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Busting the 300 bushel corn barrier becoming a regular feat for Tim Fisher

TIM FISHER right with his wife Becky and son Adam They farm at Wynne Ark Tim has twice achieved 300 bushel corn yields Adam is a state championship winner for grain sorghum yiels
<p>TIM FISHER, right, with his wife, Becky, and son, Adam. They farm at Wynne, Ark. Tim has twice achieved 300 bushel corn yields. Adam is a state championship winner for grain sorghum yiels.</p>
When growers ask how to grow good corn, he tells them one of the important things is: &ldquo;Manage your soil &mdash; all big yields start with managing the soil.&rdquo;

In 2012, Tim Fisher became the first Arkansas grower to produce 300 bushel corn, confirmed by the Corn Growers Association’s National Corn Yield Contest. He duplicated that feat again this year.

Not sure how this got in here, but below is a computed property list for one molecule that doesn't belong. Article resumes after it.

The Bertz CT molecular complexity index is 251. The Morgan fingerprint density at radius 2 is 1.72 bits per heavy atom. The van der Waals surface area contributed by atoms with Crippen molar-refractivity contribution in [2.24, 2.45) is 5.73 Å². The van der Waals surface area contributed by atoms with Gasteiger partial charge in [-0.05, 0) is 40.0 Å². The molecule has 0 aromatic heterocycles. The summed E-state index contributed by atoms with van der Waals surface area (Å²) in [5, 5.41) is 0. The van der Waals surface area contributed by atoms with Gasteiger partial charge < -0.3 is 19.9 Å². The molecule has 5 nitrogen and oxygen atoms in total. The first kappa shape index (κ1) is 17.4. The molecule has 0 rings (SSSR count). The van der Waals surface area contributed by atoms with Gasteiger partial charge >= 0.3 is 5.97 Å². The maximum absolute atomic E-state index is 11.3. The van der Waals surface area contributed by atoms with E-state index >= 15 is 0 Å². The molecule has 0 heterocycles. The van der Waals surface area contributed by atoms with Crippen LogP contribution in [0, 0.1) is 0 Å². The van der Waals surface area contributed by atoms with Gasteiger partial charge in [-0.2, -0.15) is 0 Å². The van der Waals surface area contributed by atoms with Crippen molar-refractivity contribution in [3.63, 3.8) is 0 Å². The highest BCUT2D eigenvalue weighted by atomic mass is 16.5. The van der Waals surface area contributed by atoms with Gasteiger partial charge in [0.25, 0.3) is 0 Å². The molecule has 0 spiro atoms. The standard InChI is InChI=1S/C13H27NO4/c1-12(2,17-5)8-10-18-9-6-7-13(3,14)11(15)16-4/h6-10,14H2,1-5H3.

“Five years ago, we dreamed of a 200-bushel yield,” says Fisher, who farms near Wynne. “With improved hybrids and management, we averaged 225 bushels per acre on 1,000 acres last year.” 

When other growers ask Fisher how to make good corn, he tells them that one of the most important things is: “Manage your soil — all big yields start with managing the soil.”

Soil management for Fisher begins with disking in every stalk — corn, soybeans, rice, wheat, oats, grain sorghum. He stopped burning stubble 10 years ago, resulting in a huge improvement in yields and compaction.

“In the last five years, we’ve seen anywhere from a 15 percent to an 18 percent yield increase,” he says. “We’re putting natural fertilizer back into the ground.